There were more ties and fewer goals than most fans would have liked, but what the much-anticipated Rivalry Week lacked in decisive outcomes and offensive fireworks, it made up for in tension, late drama and doses of controversy.
The Red Bulls may have had a late winning goal go unrecognized by the officials, while FC Dallas had a late winner brought down by Kenny Cooper’s arm allowed against Houston. After that tense Texas derby, Dynamo coach Dominic Kinnear unexpectedly lashed out in the press at the FCD striker.
But the biggest surprise, and arguably the most unjust decision, came in the SuperClasico between the LA Galaxy and their roomies at the Home Depot Center, Chivas USA – a team that’s been a lightning-rod for controversy since late last year.
They’re still a controversial work in progress, but the Goats could be on their way to changing MLS hearts and minds. Which leads us to the first of five questions in the wake of Rivalry Week….
Are Chivas USA becoming likable?
On Sunday, the Goats were on the short end of a dubious red-card decision that reduced them to 10 men with 50 minutes to play against the defending champs.
Instead of folding, Chivas USA defended staunchly and rallied from a late 1-0 deficit to tie their archrivals, prompting coach José Luis Sánchez Solá to tell reporters, “We earned a point, but in respect we earned 100.”
Some fans were turned off by Chivas’s physical play, but many others were impressed by the way the Goats stayed in the game and then summoned an equalizer after the undeserved red.
(There was something else off about that red – in addition to the fact that it shouldn’t have been given: Referee Ricardo Salazar first showed yellow, then went for the red – yet the official report, and Salazar’s subsequent explanation, both say the card was a straight red.)
In any event, Chivas caught a bad break, and their game response had to earn some respect, if not admiration, from neutral fans.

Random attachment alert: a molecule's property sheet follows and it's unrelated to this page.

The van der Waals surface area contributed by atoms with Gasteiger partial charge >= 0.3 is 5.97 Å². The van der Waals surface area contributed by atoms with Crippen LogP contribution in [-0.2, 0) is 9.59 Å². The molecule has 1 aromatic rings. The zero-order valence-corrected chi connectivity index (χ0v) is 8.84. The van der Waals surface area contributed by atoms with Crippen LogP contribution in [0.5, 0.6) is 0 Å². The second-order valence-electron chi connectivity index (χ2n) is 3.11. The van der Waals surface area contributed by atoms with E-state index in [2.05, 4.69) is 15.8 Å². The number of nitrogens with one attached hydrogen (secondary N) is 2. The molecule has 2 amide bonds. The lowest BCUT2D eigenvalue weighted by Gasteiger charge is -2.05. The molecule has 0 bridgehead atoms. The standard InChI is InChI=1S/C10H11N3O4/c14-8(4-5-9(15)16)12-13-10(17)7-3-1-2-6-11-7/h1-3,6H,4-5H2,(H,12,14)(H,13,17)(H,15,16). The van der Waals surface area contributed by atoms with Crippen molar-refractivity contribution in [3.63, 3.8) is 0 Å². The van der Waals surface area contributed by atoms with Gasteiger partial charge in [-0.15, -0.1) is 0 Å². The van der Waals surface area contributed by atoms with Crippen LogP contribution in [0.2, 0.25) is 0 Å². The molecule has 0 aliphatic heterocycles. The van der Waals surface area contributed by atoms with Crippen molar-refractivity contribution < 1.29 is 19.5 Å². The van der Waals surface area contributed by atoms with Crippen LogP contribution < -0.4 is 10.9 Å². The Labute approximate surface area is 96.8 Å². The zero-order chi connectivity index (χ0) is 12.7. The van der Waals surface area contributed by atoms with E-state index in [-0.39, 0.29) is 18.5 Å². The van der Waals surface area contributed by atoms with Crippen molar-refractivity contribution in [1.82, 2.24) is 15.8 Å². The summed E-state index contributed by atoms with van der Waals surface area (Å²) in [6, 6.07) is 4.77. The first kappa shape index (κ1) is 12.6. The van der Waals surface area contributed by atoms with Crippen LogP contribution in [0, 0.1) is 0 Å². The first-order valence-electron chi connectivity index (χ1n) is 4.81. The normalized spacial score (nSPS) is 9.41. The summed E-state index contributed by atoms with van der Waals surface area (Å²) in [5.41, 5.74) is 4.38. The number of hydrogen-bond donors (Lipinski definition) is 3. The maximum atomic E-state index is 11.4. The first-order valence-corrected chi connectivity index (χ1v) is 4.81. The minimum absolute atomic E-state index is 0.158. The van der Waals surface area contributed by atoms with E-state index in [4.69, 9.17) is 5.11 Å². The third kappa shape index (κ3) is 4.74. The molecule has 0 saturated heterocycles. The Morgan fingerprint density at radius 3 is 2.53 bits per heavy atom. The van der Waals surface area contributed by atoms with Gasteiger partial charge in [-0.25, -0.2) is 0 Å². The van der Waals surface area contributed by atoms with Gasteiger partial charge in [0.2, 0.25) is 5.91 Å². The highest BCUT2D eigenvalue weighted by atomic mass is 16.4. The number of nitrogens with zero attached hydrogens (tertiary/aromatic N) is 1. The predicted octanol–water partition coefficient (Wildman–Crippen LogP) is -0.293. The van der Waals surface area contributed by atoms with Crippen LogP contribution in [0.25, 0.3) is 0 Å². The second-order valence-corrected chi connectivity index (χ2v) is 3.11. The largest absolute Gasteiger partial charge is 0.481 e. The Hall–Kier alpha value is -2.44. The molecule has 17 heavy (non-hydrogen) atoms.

Was Dominic Kinnear’s “cheaters” comment legitimate?
After FC Dallas striker Cooper bagged the controversial late winner to give his side a 3-2 win over Houston, Dynamo coach Kinnear took issue not with the winning goal, which came after the ball hit Cooper’s upper arm and he volleyed it in, but with an earlier incident in which Kinnear claimed Cooper took a dive to earn Dallas the free kick that led to George John’s opener.
“A big guy out in the field threw himself to the ground and gets a free kick,” Kinnear told reporters. “And they got a goal out of it.” The coach went on to lament what he called “a sickening epidemic” of diving in the league.
It was surprising to hear these comments coming from the usually even-keeled Kinnear about a play that, had Dallas not gotten a lucky bounce on the ensuing free kick, probably would have passed without comment.
MLS is a league in which overly physical play has been more of a problem than simulation, especially in recent years. Until this “epidemic” of diving draws more notice, we’re going to assume Kinnear was working the refs, or simply venting frustration after a tough loss.
Did New York’s stoppage-time header against D.C. cross the goal line?
United 'keeper Bill Hamid insisted “it did not go over,” but no one would expect him to admit it if it did, and the available TV replays were inconclusive.
But two things are for certain: goal-line technology would remove all doubt in such situations, and New York’s finishing in the 0-0 draw – in which they fired 24 shots – left a lot to be desired.
How excited should Seattle fans be about Obafemi Martins and Eddie Johnson partnering up top?
They’re already pretty cranked up about it, and Martins’ 20-minute, travel-weary cameo against Portland on Saturday night was a silver lining in the disappointing 1-1 tie with their Cascadia rivals.
Ten minutes after coming on, the Nigerian slipped a tantalizing cross through the six-yard box for his new American strike partner. They weren’t quite in synch, and Johnson couldn’t reach the ball, but that flash was enough to get CenturyLink fans dreaming about the prospect of having two powerful, skilled strikers – two players who are a handful for defenses and who are both still in their prime – playing up top this season.
Are the Impact the best team in the league?
The standings say so, and Montreal’s third consecutive assured performance, a 2-1 win over rivals Toronto, does too.
The solid victory comes on the heels of two wins in two of the toughest venues in the league – Seattle and Portland – and confirms that it is indeed good to be a Montreal fan right now.
Next week, the Impact will take on Thierry Henry and New York, a team that defeated Montreal two out of three times last season.
But given current form, it’s the rebuilt New York side that will be testing itself against the second-year Impact.